Being black in a world that perpetually undermines and denies our humanity is an arduous task. As the late James Baldwin once said, “to be a Negro in this country (America) and to be relatively conscious is to be in a rage almost all the time.” The more life experience and knowledge I acquire, the... Continue Reading →
Let’s leave giving problematic, scamming ass men a platform and a following just for being pro-black and pontificating about white supremacy in 2017. Cheers to maintaining a more moisturized standard for black leadership in 2018!
The Federal Communications Commission voted 3-2 to repeal net neutrality regulations yesterday, as you've likely heard already. In other words, Internet service providers will no longer be required by law to deliver fair and impartial web access and prices to consumers. Accessing certain websites may require Internet users to pay for expensive bundles, similar to... Continue Reading →
The royal engagement between Prince Harry of Wales and Meghan Markle has sparked a huge debate in the black “conscious” community about whether or not mixed people—in this context, having one black parent and one white one—are entitled to claim blackness. Some would say that Markle’s failure to publicly identify herself as a black woman... Continue Reading →
There is a pervasive, reoccurring sentiment that interracial relationships—both romantic and friendly—are the solution to America’s race problem. This narrative is frequently presented in the media and in literature, to the point where many of us cling to it for dear life whenever uncomfortable dialogues about racism arise. While this philosophy looks great on paper... Continue Reading →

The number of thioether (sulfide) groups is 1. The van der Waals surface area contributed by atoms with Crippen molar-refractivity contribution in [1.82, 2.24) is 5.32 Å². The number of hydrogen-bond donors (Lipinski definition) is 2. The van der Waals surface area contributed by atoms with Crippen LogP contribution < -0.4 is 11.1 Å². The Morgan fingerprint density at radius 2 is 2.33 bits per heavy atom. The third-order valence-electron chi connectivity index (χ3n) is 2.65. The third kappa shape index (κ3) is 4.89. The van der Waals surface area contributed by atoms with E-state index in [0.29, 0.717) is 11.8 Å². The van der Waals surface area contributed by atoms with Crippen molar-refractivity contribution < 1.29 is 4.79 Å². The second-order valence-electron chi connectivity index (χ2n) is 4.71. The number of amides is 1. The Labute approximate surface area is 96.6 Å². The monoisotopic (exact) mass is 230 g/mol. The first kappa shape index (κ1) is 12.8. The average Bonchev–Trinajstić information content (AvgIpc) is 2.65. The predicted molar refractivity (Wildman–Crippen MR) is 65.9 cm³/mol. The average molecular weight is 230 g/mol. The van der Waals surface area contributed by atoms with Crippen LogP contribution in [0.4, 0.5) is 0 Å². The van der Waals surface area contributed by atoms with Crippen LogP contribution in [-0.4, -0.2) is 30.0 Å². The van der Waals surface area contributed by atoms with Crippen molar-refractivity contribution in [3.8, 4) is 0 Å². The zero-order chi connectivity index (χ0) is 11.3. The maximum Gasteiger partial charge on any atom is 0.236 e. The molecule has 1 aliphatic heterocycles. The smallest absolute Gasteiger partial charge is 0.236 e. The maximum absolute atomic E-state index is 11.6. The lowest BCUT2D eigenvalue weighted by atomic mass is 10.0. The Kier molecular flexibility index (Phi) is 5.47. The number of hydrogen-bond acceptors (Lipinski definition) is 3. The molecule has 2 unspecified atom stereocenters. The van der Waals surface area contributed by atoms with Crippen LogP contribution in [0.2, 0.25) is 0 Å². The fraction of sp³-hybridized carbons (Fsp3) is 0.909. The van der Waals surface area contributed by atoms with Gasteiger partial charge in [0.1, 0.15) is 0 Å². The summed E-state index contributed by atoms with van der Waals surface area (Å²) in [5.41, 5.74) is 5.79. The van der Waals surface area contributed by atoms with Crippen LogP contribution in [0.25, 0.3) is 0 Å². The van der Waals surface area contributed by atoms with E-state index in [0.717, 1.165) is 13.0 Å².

Not long ago, a social media acquaintance posted an article entitled “Black Women Create the Men They Complain About”, and requested that people share their thoughts. While I won’t be dragging the premise of that article for the filth that it is here, I did in that comments section, along with several other black women.... Continue Reading →
A lot of the cartoons we watched as kids implicitly programmed us to normalize sexual harassment. And watching male protagonists harass their female love-interests until they win them over has desensitized us to the need to respect people’s boundaries in real life. To say that the media we consume—including the things we watched as children—doesn’t influence our perceptions of what is socially and morally acceptable is to tell a lie. And from these same questionable depictions, young girls learn that being on the receiving end of such behavior is just a normal, everyday inconvenience that we should learn to deal with.
On today’s episode of “What You Won’t Do”, I’d like to discuss an issue that is near and dear to my heart: people disrespecting black women and in the same breath, biting our language and style. I have particularly noticed this behavior from non-black queer men-- who, for all of their habitual emulation of black women, tend to be some of the biggest offenders when it comes to spewing misogynoir.
As you may have heard by now, our washed-up but memorable childhood favorite, Nelly was arrested over the weekend amid allegations of raping a 21-year-old in Washington. The woman reported to filed a police report, saying the assault took place on Nelly’s tour bus. Additionally, videos have surfaced of the rapper creepily serenading young girls onstage and twirling their hair at his concerts. Film producer Harvey Weinstein is also making headlines as accounts of sexual misconduct with women in the industry are surfacing. And when sexual assault allegations against public figures arise, the rape apologists pull out their capes, ready to victim-blame and defend the men in question at all costs.